CEDAR RAPIDS, Iowa—Mayor Pete Buttigieg, the Democrats’ wunderkind from South Bend, Indiana, has made only a modest mark in national polls, yet he’s a boffo attraction in Iowa as well as in California, where he’s the favorite among Hollywood’s glitterati.
Watching him in action at the annual Corn Feed, as they’ve named a day of political speeches here in Cedar Rapids, it’s easy to understand Buttigieg’s appeal. He’s closer to the center than many of his opponents and arguably the most articulate among the candidates, yet he rarely raises his voice and he’s not preachy. Ten candidates spoke to this gathering of just over 1,000 people and only Mayor Pete received a standing ovation.
Reflecting Mr. Buttigieg’s ascent is the fact that his campaign raised nearly $25 million in the second quarter of 2019—more than any other Democrat, including front-runner Joe Biden, who took in $21.5 million. Among California donors giving at least $200, Mr. Buttigieg collected more than the state’s junior Senator Kamala Harris.
In West Hollywood Buttigieg totals are close to the sum collected by all other Democrats combined. Recent donors include Kevin Bacon, Ted Danson, Barbara Streisand, Michael J. Fox, Sharon Stone and Larry David, among others. And the latest to announce a fundraiser for Mayor Pete is Netflix Chairman and CEO Reed Hastings.
Maybe Mr. Hastings envisions a screenplay that seems to write itself: Son of an immigrant father from Malta, Harvard grad, Rhodes scholar, staffer at McKinsey & Company, accomplished pianist, fluent in several languages including Arabic, Mayor of South Bend for eight years and veteran of the war in Afghanistan. Plus he’s gay.
Hollywood is home to a lot of wealthy people with an eye for young talent. They were quick to embrace the nation’s first black president and they’re excited about the prospects of putting the first openly gay man in the White House. If they cared to look at the Buttigieg campaign as they would a showbiz project, they’d be impressed by what’s going on here in Iowa.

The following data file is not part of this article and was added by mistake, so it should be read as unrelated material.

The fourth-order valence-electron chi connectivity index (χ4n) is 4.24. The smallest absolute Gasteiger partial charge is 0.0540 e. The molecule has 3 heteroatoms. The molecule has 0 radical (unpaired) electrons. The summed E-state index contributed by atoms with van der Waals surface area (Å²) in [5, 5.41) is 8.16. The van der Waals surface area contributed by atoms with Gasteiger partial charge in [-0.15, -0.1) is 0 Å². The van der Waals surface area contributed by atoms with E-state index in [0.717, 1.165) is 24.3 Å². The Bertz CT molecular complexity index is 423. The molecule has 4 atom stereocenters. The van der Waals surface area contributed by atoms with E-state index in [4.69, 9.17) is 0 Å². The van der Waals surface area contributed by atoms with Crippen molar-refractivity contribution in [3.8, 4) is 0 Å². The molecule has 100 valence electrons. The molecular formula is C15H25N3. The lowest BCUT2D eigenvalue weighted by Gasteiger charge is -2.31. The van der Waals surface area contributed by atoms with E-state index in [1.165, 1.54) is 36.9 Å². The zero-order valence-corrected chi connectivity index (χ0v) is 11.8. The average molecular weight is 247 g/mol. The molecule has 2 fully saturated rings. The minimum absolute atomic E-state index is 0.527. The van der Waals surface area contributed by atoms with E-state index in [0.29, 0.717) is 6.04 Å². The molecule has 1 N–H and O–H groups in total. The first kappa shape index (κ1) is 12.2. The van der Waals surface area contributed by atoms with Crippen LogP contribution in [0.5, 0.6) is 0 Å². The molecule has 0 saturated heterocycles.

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The 37-year-old mayor plunges into the crowd as the frenzy around him grows. He’s dressed in skinny jeans with a crisp white shirt, sleeves rolled a few turns in his trademark style. On his wrist is an oversized expensive-looking watch. His traveling press secretary, Nina Smith, surveys the scene with me, explaining, “This all happened so fast. The campaign wasn’t prepared for it.”
Hollywood would love the fact that the mayor’s admirers are spending heavily on branded merchandise—hats, tee-shirts and other “Pete” gear. This is an important indicator: Those willing to wear it tend to swear by it.
Of course, the Republican in the White House is also a star who knows how to excite a crowd, manage media and market his brand. Perhaps Democrats outside of Hollywood and the Northeast will ultimately prefer a candidate with less star power but more political experience. Then there’s the inconvenient truth that no sitting mayor has ever been elected president.
Yet, there is magic in the way Mayor Pete works a crowd. When supporters bring color eight-by-tens, carefully preserved in plastic sleeves, to be autographed, they’re saying something that pollsters find difficult to measure: This guy has a future.
Whether that future arrives in time for the 2020 election depends largely on how fast the crowded field of Democrats is thinned, and whether the early leaders—Joe Biden, Elizabeth Warren, Bernie Sanders and Kamala Harris—can withstand another year of scrutiny.
In Hollywood, meanwhile, the Buttigieg campaign will eventually face the same question asked of all projects: Will it play in Peoria?